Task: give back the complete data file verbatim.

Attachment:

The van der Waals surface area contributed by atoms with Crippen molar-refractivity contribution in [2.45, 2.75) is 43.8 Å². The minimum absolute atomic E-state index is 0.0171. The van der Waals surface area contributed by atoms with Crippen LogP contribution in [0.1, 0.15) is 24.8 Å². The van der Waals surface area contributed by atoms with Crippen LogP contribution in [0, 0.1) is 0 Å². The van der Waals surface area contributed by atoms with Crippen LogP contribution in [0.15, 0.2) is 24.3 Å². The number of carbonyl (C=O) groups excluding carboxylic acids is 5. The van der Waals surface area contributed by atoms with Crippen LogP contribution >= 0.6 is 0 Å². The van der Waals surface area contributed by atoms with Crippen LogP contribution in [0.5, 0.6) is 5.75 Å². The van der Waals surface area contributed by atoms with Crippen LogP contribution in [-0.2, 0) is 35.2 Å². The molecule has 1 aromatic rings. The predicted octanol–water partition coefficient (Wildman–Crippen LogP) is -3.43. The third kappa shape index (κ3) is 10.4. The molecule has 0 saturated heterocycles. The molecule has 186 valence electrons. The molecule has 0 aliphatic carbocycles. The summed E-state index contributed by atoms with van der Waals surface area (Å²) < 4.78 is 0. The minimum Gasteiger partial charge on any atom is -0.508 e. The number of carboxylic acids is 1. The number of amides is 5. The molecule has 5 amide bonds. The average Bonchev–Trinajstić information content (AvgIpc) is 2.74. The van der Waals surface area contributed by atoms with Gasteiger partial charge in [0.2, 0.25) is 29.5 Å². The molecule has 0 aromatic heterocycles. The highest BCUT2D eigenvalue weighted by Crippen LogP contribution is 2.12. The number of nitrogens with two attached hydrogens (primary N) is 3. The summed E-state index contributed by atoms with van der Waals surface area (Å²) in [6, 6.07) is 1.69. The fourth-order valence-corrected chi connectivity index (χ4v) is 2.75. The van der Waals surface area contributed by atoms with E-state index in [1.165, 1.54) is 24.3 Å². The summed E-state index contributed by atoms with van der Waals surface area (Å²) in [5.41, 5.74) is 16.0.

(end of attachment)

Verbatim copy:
The van der Waals surface area contributed by atoms with Crippen molar-refractivity contribution in [2.45, 2.75) is 43.8 Å². The minimum absolute atomic E-state index is 0.0171. The van der Waals surface area contributed by atoms with Crippen LogP contribution in [0.1, 0.15) is 24.8 Å². The van der Waals surface area contributed by atoms with Crippen LogP contribution in [0, 0.1) is 0 Å². The van der Waals surface area contributed by atoms with Crippen LogP contribution in [0.15, 0.2) is 24.3 Å². The number of carbonyl (C=O) groups excluding carboxylic acids is 5. The van der Waals surface area contributed by atoms with Crippen LogP contribution >= 0.6 is 0 Å². The van der Waals surface area contributed by atoms with Crippen LogP contribution in [0.5, 0.6) is 5.75 Å². The van der Waals surface area contributed by atoms with Crippen LogP contribution in [-0.2, 0) is 35.2 Å². The molecule has 1 aromatic rings. The predicted octanol–water partition coefficient (Wildman–Crippen LogP) is -3.43. The third kappa shape index (κ3) is 10.4. The molecule has 0 saturated heterocycles. The molecule has 186 valence electrons. The molecule has 0 aliphatic carbocycles. The summed E-state index contributed by atoms with van der Waals surface area (Å²) < 4.78 is 0. The minimum Gasteiger partial charge on any atom is -0.508 e. The number of carboxylic acids is 1. The number of amides is 5. The molecule has 5 amide bonds. The average Bonchev–Trinajstić information content (AvgIpc) is 2.74. The van der Waals surface area contributed by atoms with Gasteiger partial charge in [0.2, 0.25) is 29.5 Å². The molecule has 0 aromatic heterocycles. The highest BCUT2D eigenvalue weighted by Crippen LogP contribution is 2.12. The number of nitrogens with two attached hydrogens (primary N) is 3. The summed E-state index contributed by atoms with van der Waals surface area (Å²) in [6, 6.07) is 1.69. The fourth-order valence-corrected chi connectivity index (χ4v) is 2.75. The van der Waals surface area contributed by atoms with E-state index in [1.165, 1.54) is 24.3 Å². The summed E-state index contributed by atoms with van der Waals surface area (Å²) in [5.41, 5.74) is 16.0.